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 Cancer

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Treatment Options for Ovarian Cancer
By Sandra Ray, Staff Writer


(Page 3 of 4)

One reason that ovarian cancer is a likely candidate for recurring is due to its low rate of early detection. In cancers other than stage I cancers, the disease has spread outside the ovaries and pelvis, making it more difficult to determine its extent. Doctors at Johns Hopkins Pathology estimate that between 70 and 90 percent of women who are first treated for ovarian cancer will have their cancer recur.

These findings make continuing follow-up treatment with the oncologist and the patientís gynecologist especially important. Early detection is, of course, one of the best ways to treating ovarian cancer if it does recur. Tests to detect its recurrence include blood tests for the CA125 protein or tumor marker, CT and PET scan imaging, as well as the possibility of additional surgical procedures.

When doctors decide to treat a recurring case of ovarian cancer, there are many factors that need to be taken into consideration. Some of these include:

  • How long ago did the patient end their first round of treatment? Patients who ended their treatment only months prior have a lower prognosis than does the patient who managed several years in remission.
  • How did the patient respond to chemotherapy the first time? Since there are varying tolerances to chemotherapy, those patients who had issues relating to toxicity and low red blood cell count will have different treatment issues than those patients who had neither of those issues.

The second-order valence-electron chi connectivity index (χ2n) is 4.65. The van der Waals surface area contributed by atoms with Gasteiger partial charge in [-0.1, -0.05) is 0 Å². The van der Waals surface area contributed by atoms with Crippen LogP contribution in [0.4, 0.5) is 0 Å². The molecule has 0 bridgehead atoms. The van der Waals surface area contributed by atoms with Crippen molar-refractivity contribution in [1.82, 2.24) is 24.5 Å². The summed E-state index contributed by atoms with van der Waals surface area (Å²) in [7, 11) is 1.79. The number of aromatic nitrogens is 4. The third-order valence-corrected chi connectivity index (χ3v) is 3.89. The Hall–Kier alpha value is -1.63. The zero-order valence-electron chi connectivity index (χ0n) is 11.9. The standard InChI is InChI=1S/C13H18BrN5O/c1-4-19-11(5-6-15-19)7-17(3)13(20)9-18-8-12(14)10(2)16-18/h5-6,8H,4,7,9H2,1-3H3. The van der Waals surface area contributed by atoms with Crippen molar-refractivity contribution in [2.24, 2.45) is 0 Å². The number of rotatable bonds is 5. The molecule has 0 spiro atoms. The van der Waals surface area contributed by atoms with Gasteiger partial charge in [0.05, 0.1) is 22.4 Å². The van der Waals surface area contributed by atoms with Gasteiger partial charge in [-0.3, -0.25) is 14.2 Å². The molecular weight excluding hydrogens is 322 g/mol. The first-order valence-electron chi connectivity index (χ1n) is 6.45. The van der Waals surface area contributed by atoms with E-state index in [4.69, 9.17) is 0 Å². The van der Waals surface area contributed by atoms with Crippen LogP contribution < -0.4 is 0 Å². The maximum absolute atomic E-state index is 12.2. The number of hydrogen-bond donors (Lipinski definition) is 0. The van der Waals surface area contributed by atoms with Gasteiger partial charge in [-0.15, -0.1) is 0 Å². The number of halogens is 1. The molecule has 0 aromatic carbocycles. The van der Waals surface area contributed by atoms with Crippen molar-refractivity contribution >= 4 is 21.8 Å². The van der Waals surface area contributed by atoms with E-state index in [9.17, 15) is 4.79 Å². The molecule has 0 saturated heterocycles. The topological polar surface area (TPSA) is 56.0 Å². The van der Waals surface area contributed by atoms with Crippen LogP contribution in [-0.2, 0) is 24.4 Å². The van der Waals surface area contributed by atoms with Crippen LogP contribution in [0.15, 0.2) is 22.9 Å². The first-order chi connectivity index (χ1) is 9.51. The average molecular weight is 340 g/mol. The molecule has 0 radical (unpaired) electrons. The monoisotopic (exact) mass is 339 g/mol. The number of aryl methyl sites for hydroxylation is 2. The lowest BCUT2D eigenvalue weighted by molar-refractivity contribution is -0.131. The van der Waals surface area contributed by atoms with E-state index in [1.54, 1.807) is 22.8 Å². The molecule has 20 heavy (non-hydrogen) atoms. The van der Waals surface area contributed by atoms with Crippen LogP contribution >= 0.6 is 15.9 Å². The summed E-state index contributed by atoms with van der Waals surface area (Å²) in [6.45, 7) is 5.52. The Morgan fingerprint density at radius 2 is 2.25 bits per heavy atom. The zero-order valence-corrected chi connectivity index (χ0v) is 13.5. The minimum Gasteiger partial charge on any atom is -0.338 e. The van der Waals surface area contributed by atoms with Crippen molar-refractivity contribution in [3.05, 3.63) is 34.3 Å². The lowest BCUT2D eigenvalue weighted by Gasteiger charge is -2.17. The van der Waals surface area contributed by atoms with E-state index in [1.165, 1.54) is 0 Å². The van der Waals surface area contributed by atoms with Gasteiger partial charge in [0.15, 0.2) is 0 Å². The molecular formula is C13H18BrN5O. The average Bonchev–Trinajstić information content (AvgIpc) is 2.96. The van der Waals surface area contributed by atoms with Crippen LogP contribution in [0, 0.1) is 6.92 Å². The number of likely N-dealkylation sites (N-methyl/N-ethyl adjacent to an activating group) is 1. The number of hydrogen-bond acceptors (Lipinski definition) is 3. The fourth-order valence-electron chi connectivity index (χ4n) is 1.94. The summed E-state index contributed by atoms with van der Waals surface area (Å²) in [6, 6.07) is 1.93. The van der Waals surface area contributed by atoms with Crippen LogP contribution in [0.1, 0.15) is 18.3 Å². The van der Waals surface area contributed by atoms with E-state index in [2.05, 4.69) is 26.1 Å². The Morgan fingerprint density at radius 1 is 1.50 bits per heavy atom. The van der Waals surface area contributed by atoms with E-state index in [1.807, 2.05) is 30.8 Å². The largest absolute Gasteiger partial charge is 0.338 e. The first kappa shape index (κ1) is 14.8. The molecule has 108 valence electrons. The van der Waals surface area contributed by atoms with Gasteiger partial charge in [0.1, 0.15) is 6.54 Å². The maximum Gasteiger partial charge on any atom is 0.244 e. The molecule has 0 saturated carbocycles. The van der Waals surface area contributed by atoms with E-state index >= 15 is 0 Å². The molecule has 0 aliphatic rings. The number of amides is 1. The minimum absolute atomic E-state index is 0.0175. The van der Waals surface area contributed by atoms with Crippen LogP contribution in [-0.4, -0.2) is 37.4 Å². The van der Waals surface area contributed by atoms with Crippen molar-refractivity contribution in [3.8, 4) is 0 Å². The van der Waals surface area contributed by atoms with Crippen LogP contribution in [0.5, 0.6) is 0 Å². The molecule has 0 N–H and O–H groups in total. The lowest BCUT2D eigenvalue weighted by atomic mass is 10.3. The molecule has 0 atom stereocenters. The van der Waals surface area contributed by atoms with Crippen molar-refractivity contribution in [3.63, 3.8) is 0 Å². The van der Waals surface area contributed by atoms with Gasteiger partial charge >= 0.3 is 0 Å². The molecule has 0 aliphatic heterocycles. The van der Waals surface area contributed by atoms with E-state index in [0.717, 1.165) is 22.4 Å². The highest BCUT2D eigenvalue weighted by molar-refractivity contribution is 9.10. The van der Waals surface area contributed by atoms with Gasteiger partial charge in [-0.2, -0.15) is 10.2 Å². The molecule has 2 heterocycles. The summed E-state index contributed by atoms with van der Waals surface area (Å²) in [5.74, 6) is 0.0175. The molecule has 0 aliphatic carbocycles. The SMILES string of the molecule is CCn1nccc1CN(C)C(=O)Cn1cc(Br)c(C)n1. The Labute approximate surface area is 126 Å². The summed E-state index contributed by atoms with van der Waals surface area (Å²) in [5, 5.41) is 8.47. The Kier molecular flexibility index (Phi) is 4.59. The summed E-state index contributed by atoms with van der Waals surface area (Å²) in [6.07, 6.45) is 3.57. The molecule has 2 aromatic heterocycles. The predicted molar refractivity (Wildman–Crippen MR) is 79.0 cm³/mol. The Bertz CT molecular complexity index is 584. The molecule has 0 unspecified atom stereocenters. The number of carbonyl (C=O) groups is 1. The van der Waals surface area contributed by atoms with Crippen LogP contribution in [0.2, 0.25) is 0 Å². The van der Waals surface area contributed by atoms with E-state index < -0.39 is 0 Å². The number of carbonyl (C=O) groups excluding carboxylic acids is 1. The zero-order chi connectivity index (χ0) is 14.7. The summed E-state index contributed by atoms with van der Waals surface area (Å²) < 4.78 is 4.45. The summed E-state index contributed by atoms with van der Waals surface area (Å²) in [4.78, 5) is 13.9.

• Where has the cancer recurred? While it is possible to treat cancer that has recurred in the abdomen area, patients who had or are still having difficulties relating to GI issues may have fewer treatment options than patients who are not facing these problems.
  • Is quality of life more important than treatment of the disease? Doctors will admit that not all recurrences of the disease are treatable, although almost all are willing to try those options until it becomes evident that the treatment simply will not work. Some patients and caregivers may decide that quality of life is more important than the type of treatment that will have to be endured in order for the disease to move into remission again.

These areas are but a sampling of those issues that doctors consider when deciding when to restart treatment and the type of treatment that is used when it is restarted. Communication at this point becomes critical between the doctor, patient, and caregiver to decide the best course of action.

Caregivers play an increasingly important role in the treatment of ovarian cancer. From discussing treatment options to helping patients understand the staging and treatment options available, the caregiver has a great deal of responsibility. Research and communication are the keys to understanding the disease, its progression, and the type of treatment needed at any one particular point.

 

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